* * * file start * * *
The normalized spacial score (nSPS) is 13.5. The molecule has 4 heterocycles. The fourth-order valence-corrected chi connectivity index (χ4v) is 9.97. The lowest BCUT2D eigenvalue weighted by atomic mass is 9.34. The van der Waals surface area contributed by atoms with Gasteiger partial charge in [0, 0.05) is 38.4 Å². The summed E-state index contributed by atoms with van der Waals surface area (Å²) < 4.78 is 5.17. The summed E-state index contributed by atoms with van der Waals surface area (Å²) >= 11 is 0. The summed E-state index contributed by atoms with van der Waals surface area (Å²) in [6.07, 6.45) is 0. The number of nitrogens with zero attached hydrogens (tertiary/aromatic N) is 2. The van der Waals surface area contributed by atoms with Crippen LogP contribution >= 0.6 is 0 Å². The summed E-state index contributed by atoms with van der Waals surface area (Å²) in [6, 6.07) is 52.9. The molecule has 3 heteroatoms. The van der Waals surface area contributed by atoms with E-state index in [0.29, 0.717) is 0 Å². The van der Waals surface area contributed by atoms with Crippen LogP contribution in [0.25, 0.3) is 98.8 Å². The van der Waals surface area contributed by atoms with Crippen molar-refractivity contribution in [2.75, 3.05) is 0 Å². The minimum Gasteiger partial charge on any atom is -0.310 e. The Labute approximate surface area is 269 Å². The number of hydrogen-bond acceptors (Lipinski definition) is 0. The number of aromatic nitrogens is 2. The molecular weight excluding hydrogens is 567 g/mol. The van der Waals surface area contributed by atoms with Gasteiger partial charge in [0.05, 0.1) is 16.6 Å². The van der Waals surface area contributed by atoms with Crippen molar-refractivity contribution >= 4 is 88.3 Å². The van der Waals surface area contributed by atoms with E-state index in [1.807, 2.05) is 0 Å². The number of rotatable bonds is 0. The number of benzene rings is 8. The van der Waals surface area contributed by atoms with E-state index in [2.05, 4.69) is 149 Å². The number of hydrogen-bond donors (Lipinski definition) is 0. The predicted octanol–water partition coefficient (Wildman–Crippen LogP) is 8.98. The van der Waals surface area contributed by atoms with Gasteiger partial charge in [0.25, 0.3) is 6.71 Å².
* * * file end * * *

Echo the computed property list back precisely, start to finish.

The normalized spacial score (nSPS) is 13.5. The molecule has 4 heterocycles. The fourth-order valence-corrected chi connectivity index (χ4v) is 9.97. The lowest BCUT2D eigenvalue weighted by atomic mass is 9.34. The van der Waals surface area contributed by atoms with Gasteiger partial charge in [0, 0.05) is 38.4 Å². The summed E-state index contributed by atoms with van der Waals surface area (Å²) < 4.78 is 5.17. The summed E-state index contributed by atoms with van der Waals surface area (Å²) >= 11 is 0. The summed E-state index contributed by atoms with van der Waals surface area (Å²) in [6.07, 6.45) is 0. The number of nitrogens with zero attached hydrogens (tertiary/aromatic N) is 2. The van der Waals surface area contributed by atoms with Crippen LogP contribution >= 0.6 is 0 Å². The summed E-state index contributed by atoms with van der Waals surface area (Å²) in [6, 6.07) is 52.9. The molecule has 3 heteroatoms. The van der Waals surface area contributed by atoms with E-state index in [0.29, 0.717) is 0 Å². The van der Waals surface area contributed by atoms with Crippen LogP contribution in [0.25, 0.3) is 98.8 Å². The van der Waals surface area contributed by atoms with Crippen molar-refractivity contribution in [2.75, 3.05) is 0 Å². The minimum Gasteiger partial charge on any atom is -0.310 e. The Labute approximate surface area is 269 Å². The number of hydrogen-bond acceptors (Lipinski definition) is 0. The number of aromatic nitrogens is 2. The molecular weight excluding hydrogens is 567 g/mol. The van der Waals surface area contributed by atoms with Gasteiger partial charge in [0.05, 0.1) is 16.6 Å². The van der Waals surface area contributed by atoms with Crippen molar-refractivity contribution >= 4 is 88.3 Å². The van der Waals surface area contributed by atoms with E-state index in [1.807, 2.05) is 0 Å². The number of rotatable bonds is 0. The number of benzene rings is 8. The van der Waals surface area contributed by atoms with E-state index in [2.05, 4.69) is 149 Å². The number of hydrogen-bond donors (Lipinski definition) is 0. The predicted octanol–water partition coefficient (Wildman–Crippen LogP) is 8.98. The van der Waals surface area contributed by atoms with Gasteiger partial charge in [0.25, 0.3) is 6.71 Å².